I did a lot of digging around in the numbers around blogging for my book, so I’m on alert when I read a piece like Mark Penn’s look at pro blogging in the Wall Street Journal, which is getting lots of attention this morning. A little scepticism is definitely in order.
Here’s the nub of hard numbers in Penn’s piece:
The best studies we can find say we are a nation of over 20 million bloggers, with 1.7 million profiting from the work, and 452,000 of those using blogging as their primary source of income. That’s almost 2 million Americans getting paid by the word, the post, or the click — whether on their site or someone else’s.
Where do these numbers come from?
“20 million bloggers” links to a 2008 report from Emarketer that costs $695 if you actually want to know how they got their numbers (I confess I haven’t made the investment).
“1.7 million profiting” links to a promotional page for BlogWorld Expo that cites no source at all for its data.
“452,000 of those using blogging as their primary source of income” is drawn from a Mediabistro rewrite of numbers from Technorati’s State of the Blogosphere reports. Technorati’s are the longest-running and most valuable, and consistent, series of blogging studies over time, but like any study’s numbers, they can be easily misrepresented: here, Penn relies on them for the datum that bloggers who reach 100,000 uniques a month can earn $75K a year. But if you read the source, you find this:
The average income was $75,000 for those who had 100,000 or more unique visitors per month (some of whom had more than one million visitors each month). The median annual income for this group is significantly lower — $22,000.
In other words, the $75K average is skewed by a handful of outlier successes, but the great majority of bloggers who get 100,000 uniques/month earn more like $22,000. Here, the median is far more relevant than the average. Penn, of all people, knows this.
Later on, Penn’s piece cites other sources, including a Pew study and this iLibrarian post which references a 2008 study by an outfit called BIGResearch. The BIGResearch study particularly flummoxed me as I was researching my book, and in email correspondence with a company representative I got to the root of the oddness of their numbers: Their study defined “blogger” as, basically, anyone who writes or reads a blog. That’s one way to muddy the waters!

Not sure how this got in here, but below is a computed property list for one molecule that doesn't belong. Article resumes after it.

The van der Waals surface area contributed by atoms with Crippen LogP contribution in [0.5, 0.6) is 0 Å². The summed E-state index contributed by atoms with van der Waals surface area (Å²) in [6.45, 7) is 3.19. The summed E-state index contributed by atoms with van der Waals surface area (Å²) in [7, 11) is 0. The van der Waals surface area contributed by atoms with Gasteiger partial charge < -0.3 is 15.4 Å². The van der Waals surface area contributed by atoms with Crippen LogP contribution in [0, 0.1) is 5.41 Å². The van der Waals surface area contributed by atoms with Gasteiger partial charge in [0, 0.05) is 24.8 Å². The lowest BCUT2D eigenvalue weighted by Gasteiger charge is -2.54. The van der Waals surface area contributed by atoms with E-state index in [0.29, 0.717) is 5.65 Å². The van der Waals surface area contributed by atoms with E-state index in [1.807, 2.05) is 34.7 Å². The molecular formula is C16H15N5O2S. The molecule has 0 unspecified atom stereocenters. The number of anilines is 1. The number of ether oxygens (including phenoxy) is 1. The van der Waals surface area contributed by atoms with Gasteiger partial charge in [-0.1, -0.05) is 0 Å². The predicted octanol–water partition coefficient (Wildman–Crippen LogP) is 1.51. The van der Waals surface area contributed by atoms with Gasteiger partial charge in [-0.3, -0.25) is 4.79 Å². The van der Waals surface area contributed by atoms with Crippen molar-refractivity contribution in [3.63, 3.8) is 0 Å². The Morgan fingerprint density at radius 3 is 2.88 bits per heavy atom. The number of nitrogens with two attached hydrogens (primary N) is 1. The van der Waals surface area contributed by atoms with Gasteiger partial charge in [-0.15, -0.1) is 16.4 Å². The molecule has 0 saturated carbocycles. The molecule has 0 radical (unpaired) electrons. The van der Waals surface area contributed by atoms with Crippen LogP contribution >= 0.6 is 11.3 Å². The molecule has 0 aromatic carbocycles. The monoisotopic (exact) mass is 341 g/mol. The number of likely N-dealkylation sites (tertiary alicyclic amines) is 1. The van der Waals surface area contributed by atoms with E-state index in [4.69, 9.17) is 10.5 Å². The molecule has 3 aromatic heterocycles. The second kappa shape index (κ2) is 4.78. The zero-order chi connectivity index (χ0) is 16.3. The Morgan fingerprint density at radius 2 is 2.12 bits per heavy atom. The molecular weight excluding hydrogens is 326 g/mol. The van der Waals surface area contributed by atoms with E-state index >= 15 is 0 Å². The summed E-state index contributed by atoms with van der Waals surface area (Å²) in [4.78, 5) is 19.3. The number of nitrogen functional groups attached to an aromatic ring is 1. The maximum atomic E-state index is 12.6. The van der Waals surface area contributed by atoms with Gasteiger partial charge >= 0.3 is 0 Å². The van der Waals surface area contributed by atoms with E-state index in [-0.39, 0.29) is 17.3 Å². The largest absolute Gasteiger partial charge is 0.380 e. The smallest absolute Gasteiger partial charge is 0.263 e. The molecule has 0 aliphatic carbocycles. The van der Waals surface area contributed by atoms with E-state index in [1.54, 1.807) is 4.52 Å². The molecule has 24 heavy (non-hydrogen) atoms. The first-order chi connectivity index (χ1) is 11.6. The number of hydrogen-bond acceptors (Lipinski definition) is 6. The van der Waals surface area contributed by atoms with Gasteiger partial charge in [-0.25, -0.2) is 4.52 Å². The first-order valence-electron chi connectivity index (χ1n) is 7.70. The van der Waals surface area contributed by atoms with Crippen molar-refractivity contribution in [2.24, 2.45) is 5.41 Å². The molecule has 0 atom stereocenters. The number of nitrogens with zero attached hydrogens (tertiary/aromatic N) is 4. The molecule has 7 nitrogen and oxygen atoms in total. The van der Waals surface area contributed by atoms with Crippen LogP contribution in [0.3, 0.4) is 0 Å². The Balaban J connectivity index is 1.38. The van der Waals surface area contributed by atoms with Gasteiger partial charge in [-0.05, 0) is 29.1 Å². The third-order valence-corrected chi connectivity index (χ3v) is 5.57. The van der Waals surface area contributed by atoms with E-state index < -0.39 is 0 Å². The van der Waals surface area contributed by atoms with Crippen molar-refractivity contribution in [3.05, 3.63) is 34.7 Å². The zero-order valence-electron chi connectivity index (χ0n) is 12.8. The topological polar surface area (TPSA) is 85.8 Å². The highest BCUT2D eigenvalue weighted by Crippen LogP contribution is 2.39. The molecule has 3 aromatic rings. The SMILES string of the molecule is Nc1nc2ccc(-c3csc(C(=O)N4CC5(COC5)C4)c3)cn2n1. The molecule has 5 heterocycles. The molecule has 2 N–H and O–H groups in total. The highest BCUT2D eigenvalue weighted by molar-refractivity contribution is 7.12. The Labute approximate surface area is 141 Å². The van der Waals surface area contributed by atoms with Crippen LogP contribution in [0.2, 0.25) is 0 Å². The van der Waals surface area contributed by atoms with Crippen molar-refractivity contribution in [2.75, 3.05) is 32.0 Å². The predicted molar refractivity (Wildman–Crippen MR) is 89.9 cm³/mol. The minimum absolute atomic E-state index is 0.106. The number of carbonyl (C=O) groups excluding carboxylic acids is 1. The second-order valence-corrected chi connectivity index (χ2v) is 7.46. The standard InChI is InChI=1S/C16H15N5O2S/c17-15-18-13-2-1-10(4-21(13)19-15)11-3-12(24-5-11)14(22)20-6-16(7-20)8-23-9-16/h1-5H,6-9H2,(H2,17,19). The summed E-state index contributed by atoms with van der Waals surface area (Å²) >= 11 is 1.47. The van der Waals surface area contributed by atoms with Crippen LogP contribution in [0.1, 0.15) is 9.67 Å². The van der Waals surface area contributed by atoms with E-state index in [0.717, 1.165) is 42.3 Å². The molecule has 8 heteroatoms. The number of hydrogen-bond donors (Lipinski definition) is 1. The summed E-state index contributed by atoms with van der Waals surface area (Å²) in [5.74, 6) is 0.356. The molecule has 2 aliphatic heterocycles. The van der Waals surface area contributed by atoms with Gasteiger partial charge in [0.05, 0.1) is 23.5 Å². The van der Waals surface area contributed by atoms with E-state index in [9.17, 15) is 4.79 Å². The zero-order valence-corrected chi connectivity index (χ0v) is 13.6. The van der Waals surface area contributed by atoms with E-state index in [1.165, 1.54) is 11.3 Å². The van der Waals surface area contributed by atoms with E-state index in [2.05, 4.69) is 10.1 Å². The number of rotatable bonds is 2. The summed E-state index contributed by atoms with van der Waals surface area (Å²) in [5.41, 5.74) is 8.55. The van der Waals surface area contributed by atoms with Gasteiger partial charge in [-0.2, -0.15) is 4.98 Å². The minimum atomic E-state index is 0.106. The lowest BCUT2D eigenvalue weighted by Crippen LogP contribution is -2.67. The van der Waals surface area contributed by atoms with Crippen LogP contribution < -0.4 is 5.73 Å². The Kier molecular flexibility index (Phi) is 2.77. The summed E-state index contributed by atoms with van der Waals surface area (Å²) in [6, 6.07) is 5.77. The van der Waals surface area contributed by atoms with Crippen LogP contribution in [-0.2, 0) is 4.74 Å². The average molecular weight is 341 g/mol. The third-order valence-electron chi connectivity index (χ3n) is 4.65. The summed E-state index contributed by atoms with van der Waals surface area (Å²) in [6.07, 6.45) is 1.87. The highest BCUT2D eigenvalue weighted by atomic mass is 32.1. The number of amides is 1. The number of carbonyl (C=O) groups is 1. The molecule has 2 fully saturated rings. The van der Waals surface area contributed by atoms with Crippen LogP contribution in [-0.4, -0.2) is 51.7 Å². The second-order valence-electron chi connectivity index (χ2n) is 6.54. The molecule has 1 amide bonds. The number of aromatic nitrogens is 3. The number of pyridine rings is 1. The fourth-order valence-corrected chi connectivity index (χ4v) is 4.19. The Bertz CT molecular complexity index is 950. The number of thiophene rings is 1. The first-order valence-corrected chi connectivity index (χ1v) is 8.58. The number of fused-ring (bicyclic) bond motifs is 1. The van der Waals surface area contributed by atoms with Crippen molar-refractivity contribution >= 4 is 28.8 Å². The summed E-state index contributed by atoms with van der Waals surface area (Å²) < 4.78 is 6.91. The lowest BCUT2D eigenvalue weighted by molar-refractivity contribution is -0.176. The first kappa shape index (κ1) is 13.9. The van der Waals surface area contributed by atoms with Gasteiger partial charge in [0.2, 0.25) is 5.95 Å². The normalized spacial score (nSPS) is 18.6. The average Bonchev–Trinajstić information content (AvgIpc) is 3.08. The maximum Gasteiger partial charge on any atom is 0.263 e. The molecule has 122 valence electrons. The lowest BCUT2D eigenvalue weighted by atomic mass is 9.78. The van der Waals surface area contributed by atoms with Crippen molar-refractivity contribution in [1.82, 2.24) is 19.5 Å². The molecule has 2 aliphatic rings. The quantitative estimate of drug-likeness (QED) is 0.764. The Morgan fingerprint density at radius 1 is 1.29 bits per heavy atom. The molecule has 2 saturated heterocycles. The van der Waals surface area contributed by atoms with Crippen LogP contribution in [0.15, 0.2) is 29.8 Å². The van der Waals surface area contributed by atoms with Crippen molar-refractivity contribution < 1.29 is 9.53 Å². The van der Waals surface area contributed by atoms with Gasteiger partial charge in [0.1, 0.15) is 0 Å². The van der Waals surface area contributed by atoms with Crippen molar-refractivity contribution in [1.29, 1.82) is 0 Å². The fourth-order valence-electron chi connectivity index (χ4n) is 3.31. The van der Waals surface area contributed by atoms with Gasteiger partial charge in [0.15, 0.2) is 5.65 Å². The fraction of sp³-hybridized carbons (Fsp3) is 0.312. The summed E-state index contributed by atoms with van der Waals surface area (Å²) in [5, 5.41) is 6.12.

The methodology of Penn’s piece seems to be: gather as many numbers as you can and don’t worry about the fact that they are from many different sources at different times using different methodologies and even differing definitions of what it means to “be a blogger” — just toss them all together and start drawing conclusions. Those conclusions, in turn, seem to be based on a misapprehension that bloggers are by definition opinion writers. Many are, to be sure; but many others — particularly in the “pro blog” world Penn focuses on — concentrate on becoming expert sources in a particular area, or informational services, or link reviews.
My suggestion to Penn (who — full disclosure — I briefly worked for, decades ago, during my college years, when he was starting his company): You should commission a real study of blogging, using real sampling techniques, and share the results with the world. No one has done this yet that I’m aware of. You know how to do it! And we’d get a lot better information than this crazy-quilt pastiche of mix-‘n’-match stats.
Scott Rosenberg is cofounder of Salon and author of “Say Everything: How Blogging Began, What It’s Becoming, and Why It Matters,” which goes on sale this July. You can pre-order the book at Amazon. This post was originally published at Scott’s blog, Wordyard, and was reprinted with permission.